“The Left in 2024” with Vijay Prashad

Jan. 9, 2024 – Renowned historian, intellectual, and journalist Vijay Prashad joins the pod to discuss how the political left sees the year ahead.

Vijay Prashad is an Indian historian and journalist. Prashad is the author of forty books, including Washington Bullets, Red Star Over the Third World, The Darker Nations: A People’s History of the Third World and The Poorer Nations: A Possible History of the Global South. His latest book, The Withdrawal: Iraq, Libya, Afghanistan, and the Fragility of U.S. Power (2022), was written with Noam Chomsky.

Gaza Situation Report with Jason Terry

Dec. 29, 2023 – Jason Terry (He/Him), Director of Strategic Programs at UNRWA USA,  joins the pod to discuss the harrowing situation unfolding in Gaza.

Things will have changed by the time you have listened to this episode. 

The World Bank and your Livelihood

Dec. 10, 2023 – Today, we’re exploring the critical role of the World Bank Inspection Panel in protecting livelihoods through its 30 years of operations. We’ll be discussing the insights and experiences gained from various inspection cases, particularly focusing on a recent investigation in Togo, West Africa.”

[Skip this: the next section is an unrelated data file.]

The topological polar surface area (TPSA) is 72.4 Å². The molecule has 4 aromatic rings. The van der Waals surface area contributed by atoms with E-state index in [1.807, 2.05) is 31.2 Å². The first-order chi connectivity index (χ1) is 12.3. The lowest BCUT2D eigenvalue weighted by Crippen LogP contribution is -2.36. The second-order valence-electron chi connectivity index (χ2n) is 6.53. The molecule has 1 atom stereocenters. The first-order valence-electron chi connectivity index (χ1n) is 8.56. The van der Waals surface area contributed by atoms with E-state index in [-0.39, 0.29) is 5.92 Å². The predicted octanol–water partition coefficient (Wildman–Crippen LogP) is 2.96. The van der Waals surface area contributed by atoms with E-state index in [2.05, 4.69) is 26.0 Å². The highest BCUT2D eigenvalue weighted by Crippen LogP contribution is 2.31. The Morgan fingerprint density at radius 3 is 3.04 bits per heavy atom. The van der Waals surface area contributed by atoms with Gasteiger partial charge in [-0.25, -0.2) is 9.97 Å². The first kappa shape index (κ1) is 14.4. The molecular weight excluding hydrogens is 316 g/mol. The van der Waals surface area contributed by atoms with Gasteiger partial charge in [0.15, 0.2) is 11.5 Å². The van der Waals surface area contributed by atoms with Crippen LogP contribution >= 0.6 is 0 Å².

Don’t Call it a Farmer-Herder Conflict

Dec. 8, 2023 – Today, we’re joined by two experts: Laura Sanders from Cetus Global and Dougoukolu Alpha Oumar, a geopolitics analyst, clinical psychologist, and a  SAIS alum and someone who can speak truth to power regarding Fulani communities across West Africa. “Don’t Call it a Farmer Herder Conflict.”

Is Oat Milk, Milk [TLG-Archives]